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Grand designs! analysing the conceptual tensions associated with new physical education and health and well-being curriculum

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    Rights statement: ©Thorburn, M., & Horrell, A. (2012). Grand designs! analysing the conceptual tensions associated with new physical education and health and well-being curriculum. Sport, Education and Society, n/a(n/a), n/adoi: 10.1080/13573322.2012.692670

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http://www.tandfonline.com/doi/abs/10.1080/13573322.2012.692670
Original languageEnglish
Pages (from-to)621-636
Number of pages16
JournalSport, Education and Society
Volume19
Issue number5
Early online date6 Jun 2012
DOIs
Publication statusPublished - 2014

Abstract

The positioning of physical education in the school curriculum continues to reflect external discourses circulating in political and social milieu. As increasing austerity measures influence and restrict educational priorities, we consider that there is an urgent need for physical educationalists to articulate a rationale for an educational contribution which is worthy of investment and which avoids the pitfalls of conceptual ambiguity and/or reliance on narrowly drawn health evidence. We, therefore, write as teacher educators, working within a critical framework, who are concerned by the disconnection between competing visions of physical education, when examined from contemporary sociological and philosophical perspectives. With reference to the policy opportunities available in Scotland, we identify how cultivating salutogenic approaches, where a broad, but nevertheless coherent perspective on health and well-being is advanced could offer enhanced prospects for the centrality of physical education in education and schooling. However, apart from the contribution of Quennerstedt, quite how such approaches can be modelled in curriculum has received little critical attention. We see the potential in applying Tiberius’s philosophical and social psychological ideas on developing reflective wisdom and of nurturing in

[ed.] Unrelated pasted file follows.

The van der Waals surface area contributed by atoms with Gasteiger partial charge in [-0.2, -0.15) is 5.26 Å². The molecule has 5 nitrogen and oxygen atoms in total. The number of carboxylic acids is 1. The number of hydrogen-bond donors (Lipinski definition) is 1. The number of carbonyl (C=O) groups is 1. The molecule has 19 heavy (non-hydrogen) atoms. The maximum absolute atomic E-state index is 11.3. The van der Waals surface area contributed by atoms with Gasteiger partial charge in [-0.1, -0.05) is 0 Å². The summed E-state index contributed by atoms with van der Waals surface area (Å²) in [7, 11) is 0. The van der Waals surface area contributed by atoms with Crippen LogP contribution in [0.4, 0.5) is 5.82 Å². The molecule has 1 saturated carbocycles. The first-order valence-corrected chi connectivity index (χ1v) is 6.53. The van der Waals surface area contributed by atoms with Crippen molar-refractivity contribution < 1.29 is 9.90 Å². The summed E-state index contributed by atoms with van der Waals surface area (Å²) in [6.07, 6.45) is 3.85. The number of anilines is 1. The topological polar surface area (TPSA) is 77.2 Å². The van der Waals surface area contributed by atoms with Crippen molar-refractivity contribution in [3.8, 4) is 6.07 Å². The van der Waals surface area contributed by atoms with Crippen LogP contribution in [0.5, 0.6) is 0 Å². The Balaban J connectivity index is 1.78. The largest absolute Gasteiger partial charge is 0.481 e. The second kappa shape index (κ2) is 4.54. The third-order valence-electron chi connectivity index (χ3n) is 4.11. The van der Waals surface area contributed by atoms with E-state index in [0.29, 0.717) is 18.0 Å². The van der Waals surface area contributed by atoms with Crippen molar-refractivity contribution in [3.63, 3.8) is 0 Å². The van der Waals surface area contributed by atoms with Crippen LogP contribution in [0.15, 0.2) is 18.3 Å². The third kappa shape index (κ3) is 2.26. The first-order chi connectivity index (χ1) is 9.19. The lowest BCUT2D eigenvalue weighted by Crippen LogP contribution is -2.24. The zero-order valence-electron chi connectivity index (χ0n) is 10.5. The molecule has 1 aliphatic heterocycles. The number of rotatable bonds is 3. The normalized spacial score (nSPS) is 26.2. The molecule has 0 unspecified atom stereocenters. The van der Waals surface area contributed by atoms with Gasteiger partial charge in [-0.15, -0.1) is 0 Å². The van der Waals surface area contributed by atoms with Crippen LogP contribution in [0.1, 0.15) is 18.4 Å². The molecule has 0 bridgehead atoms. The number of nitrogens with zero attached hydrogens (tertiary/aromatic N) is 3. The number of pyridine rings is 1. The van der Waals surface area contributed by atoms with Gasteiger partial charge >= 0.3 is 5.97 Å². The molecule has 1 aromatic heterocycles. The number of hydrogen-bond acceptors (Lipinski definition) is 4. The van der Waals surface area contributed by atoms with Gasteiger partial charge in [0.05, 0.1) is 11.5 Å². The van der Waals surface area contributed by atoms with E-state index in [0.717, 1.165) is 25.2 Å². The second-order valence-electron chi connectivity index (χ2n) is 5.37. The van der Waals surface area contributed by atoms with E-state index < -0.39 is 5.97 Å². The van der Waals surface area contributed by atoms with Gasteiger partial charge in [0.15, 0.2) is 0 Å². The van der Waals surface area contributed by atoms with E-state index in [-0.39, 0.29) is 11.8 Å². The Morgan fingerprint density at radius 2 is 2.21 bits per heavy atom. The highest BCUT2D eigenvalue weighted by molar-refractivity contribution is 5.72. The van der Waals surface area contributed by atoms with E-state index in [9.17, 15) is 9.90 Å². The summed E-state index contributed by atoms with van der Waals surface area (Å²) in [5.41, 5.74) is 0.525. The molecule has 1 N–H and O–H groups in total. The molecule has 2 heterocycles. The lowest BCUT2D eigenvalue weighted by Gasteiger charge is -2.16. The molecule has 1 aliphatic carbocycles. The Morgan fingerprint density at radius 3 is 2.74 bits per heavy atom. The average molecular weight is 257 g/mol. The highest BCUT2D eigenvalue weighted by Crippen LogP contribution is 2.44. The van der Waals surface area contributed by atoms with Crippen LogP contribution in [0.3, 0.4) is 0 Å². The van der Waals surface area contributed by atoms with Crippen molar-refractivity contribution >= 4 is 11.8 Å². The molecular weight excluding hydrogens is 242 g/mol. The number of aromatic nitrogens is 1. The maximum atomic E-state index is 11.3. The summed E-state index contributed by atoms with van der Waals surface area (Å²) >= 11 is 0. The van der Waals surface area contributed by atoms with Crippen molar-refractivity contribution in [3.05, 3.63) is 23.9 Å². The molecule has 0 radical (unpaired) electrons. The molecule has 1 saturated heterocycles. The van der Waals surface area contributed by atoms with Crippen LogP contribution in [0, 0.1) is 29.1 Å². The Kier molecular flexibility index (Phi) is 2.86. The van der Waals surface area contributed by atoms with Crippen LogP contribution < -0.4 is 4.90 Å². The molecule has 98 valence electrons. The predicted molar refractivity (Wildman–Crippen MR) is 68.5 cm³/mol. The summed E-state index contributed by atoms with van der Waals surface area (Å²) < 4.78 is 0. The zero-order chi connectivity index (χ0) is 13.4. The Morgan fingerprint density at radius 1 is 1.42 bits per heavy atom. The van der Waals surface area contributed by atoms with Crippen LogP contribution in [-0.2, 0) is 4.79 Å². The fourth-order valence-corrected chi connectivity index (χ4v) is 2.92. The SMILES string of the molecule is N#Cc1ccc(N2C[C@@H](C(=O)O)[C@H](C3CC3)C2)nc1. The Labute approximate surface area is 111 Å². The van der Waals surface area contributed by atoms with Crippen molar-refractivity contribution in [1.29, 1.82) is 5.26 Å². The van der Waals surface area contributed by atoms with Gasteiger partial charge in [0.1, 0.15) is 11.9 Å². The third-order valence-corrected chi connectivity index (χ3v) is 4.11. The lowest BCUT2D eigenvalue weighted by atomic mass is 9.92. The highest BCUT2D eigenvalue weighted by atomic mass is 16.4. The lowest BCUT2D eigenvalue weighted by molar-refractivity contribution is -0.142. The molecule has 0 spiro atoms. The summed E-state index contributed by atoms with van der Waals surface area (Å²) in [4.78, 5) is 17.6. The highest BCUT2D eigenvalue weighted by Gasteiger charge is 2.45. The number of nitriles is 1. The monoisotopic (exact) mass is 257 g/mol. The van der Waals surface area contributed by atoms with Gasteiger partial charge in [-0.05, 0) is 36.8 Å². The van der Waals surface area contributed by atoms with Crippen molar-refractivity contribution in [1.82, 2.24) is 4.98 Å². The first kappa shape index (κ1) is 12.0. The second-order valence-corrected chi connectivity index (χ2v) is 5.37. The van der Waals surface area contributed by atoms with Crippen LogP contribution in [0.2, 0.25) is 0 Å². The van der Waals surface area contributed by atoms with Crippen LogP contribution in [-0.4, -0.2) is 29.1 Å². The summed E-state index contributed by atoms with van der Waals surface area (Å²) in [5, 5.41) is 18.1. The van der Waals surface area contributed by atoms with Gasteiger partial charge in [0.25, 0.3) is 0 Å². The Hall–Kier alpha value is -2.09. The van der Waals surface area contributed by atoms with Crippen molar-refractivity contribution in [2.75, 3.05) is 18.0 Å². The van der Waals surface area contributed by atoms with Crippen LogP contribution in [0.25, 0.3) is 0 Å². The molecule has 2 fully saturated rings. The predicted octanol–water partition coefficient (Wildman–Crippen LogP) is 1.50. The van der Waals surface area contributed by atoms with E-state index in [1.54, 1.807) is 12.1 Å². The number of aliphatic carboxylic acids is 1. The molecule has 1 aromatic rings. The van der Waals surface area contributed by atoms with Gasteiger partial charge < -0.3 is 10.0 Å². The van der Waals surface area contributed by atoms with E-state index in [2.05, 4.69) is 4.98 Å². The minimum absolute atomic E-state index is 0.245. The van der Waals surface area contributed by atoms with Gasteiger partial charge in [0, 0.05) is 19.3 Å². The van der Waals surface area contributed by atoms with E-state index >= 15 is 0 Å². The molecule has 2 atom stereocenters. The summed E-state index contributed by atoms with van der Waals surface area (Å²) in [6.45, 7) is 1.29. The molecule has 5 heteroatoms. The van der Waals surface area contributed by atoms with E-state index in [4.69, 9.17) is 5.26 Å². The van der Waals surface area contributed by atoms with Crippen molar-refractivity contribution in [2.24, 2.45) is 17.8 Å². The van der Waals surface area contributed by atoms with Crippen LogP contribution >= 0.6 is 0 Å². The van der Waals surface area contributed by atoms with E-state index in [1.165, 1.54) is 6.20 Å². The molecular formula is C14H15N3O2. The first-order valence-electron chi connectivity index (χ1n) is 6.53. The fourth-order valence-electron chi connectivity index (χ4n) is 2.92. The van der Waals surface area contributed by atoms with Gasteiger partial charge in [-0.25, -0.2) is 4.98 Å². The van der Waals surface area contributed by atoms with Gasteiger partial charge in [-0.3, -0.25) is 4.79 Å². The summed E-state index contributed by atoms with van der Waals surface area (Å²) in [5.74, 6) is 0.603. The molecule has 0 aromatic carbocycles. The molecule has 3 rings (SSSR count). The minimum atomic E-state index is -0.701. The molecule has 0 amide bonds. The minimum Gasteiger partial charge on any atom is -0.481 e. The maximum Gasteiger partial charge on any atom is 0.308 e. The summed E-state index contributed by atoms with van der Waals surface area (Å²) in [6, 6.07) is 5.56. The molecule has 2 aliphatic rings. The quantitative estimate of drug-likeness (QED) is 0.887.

education productive experiences which can help pupils deepen their understanding of the health and well-being decisions they make and of the lives they choose to live. After reviewing the contextual influences on policy, we have begun to consider in embryonic terms the methodological possibilities for teachers as insightful and active curriculum decision makers in years to come. We
conclude by summarising the benefits of re-conceptualising experiences in physical education in order to help pupils’ make informed decisions which are based on enhanced self-awareness and a perspective on the world that views physical education as an essentially optimistic and good endeavour which is worthy of sustained commitment.

    Research areas

  • Health and well-being, curriculum, physical education, critical theory, welfare

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